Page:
Diocese’s motion aims to prevent further delays to adjudication of core issue: Property ownership


CHARLESTON, SC, February 6, 2014 – The Diocese of South Carolina today asked the South Carolina Supreme Court to intervene in an appeal filed “primarily for the purpose of delay” by The Episcopal Church (TEC) and its local subsidiary, The Episcopal Church in South Carolina (TECSC).

TEC’s appeal challenges a lower court ruling on the process both sides may use in discovery leading up to a trial that will decide whether the denomination may seize South Carolina property, including churches and the diocesan symbols. The diocese argues that TEC is appealing a court order that is “unappealable”.

“[TEC and TECSC] are misusing the judicial system to delay resolution of this case,” says the diocese’s request for Supreme Court action. “Their strategy of appealing an interlocutory order is evidence of that intent. This is the same strategy that caused eight months to be wasted at the start of this case in federal court where they asked the federal court to override the state court injunction.”
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Federal Judge Denies Second TEC Request to Seize Diocese of South Carolina Identity PDF Print E-mail
CHARLESTON, SC, January 15, 2014 – U.S. District Judge C. Weston Houck issued a sharply worded ruling today that rebuffed efforts by The Episcopal Church to sidestep a South Carolina Circuit Court injunction preventing the denomination from seizing the identity and symbols of the Diocese of South Carolina.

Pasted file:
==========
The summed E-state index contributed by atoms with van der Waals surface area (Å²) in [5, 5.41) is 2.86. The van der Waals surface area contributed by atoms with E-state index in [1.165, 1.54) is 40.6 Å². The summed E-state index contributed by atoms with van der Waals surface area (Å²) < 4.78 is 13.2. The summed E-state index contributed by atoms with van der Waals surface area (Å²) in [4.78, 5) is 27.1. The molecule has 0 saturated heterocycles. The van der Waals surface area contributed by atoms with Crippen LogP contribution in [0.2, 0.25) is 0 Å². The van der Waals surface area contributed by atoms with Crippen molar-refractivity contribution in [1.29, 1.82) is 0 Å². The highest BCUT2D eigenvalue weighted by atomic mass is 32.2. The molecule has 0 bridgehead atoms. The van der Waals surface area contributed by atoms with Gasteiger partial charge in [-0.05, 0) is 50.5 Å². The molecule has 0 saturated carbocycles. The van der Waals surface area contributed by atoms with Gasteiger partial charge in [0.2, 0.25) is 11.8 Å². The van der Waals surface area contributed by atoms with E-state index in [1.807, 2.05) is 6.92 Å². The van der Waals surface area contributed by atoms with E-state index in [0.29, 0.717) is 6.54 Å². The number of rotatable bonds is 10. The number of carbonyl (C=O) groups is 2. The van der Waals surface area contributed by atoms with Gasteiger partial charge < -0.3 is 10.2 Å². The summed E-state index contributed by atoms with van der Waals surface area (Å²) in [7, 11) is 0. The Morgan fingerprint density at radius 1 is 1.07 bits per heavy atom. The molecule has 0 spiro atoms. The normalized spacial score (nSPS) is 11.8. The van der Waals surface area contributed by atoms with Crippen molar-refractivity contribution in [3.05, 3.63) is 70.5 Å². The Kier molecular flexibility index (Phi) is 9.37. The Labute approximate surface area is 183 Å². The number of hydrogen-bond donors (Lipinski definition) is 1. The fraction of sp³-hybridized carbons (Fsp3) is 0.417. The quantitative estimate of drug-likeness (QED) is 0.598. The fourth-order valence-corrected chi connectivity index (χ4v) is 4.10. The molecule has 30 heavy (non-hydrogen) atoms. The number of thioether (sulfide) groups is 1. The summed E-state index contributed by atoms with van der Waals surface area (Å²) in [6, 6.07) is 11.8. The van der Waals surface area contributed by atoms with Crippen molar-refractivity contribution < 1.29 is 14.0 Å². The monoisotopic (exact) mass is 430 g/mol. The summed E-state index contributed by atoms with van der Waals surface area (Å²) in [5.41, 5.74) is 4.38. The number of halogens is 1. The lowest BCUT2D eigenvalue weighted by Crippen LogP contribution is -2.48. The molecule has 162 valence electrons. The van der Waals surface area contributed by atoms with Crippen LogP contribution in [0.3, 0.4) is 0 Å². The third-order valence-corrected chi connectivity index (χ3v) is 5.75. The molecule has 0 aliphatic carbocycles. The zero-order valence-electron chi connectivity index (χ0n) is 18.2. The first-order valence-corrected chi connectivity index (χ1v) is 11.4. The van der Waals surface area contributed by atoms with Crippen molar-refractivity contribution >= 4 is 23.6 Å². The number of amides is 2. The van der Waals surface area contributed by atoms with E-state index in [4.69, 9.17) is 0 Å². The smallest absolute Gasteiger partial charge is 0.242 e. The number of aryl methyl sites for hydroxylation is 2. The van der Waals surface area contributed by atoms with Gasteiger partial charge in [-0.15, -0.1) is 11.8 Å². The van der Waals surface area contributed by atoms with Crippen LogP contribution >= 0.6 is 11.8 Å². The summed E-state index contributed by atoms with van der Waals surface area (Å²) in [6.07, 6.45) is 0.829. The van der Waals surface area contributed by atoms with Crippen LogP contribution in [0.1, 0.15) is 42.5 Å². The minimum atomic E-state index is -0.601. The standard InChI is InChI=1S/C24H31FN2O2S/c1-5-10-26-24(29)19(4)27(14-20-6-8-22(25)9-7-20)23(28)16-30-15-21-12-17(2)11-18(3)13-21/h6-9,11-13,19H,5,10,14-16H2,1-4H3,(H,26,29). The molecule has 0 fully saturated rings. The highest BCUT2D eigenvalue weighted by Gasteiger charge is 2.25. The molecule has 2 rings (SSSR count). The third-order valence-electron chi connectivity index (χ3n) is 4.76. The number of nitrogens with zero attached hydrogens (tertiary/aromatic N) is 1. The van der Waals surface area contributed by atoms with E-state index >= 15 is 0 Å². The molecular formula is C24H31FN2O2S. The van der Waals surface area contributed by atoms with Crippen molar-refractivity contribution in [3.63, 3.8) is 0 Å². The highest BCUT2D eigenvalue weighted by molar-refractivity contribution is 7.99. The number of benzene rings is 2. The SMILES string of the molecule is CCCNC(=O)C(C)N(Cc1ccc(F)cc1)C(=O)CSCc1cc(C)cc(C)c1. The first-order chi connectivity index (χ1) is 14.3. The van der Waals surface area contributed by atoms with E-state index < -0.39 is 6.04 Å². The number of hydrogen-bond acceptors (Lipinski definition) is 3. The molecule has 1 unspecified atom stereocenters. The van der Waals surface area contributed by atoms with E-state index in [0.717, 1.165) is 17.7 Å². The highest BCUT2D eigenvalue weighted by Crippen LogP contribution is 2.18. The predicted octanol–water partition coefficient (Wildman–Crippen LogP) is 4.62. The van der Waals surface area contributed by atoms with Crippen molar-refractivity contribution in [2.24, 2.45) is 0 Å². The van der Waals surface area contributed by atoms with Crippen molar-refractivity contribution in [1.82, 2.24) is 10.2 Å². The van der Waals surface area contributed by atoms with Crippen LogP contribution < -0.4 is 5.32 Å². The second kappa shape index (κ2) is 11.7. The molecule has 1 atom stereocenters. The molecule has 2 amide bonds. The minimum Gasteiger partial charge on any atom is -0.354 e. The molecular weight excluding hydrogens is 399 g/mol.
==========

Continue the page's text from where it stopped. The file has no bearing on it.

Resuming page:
In his ruling, Judge Houck said, “It appears Bishop [Charles G.] vonRosenberg is using the motion to express his disagreement with the Court’s ruling and to ‘rehash’ previously presented arguments. … As such, Bishop vonRosenberg’s motion is improper and reconsideration is not justified.”
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Diocese of South Carolina Wins Again Against Episcopal Church PDF Print E-mail
JUDGE FINDS NO LEGAL MERIT TO LATEST EFFORT TO DRAG DIOCESE OF SOUTH CAROLINA CLERGY INTO COURT

For the Second Time, Court Rejects Efforts to Expand Lawsuit


St. George, SC, December 30, 2013 – South Carolina Circuit Judge Diane S. Goodstein today denied efforts by The Episcopal Church in South Carolina (TECSC) to expand its lawsuit by adding claims against four diocesan officials.

The judge, who had only a few months ago rejected efforts by the national Episcopal Church to drag literally all of the diocese’s officers into the suit, said there was no reason to single out the specific members of the clergy for acting consistent with the wishes of the Diocese as approved by literally thousands of members of the diocese.

In November, TECSC had asked the judge to expand its suit to include Bishop Mark Lawrence and three other clerics, alleging that actions they took to withdraw the diocese from the denomination were outside the scope of their legal authority and violated state law.  In denying the motion, Judge Goodstein briefly referenced a last minute TECSC affidavit that asserted an early conspiracy to leave TEC. The Very Rev. Paul Fuener, a priest named in the affidavit, observed, “I am confident that his recollection of our interview is seriously in error, if not worse.”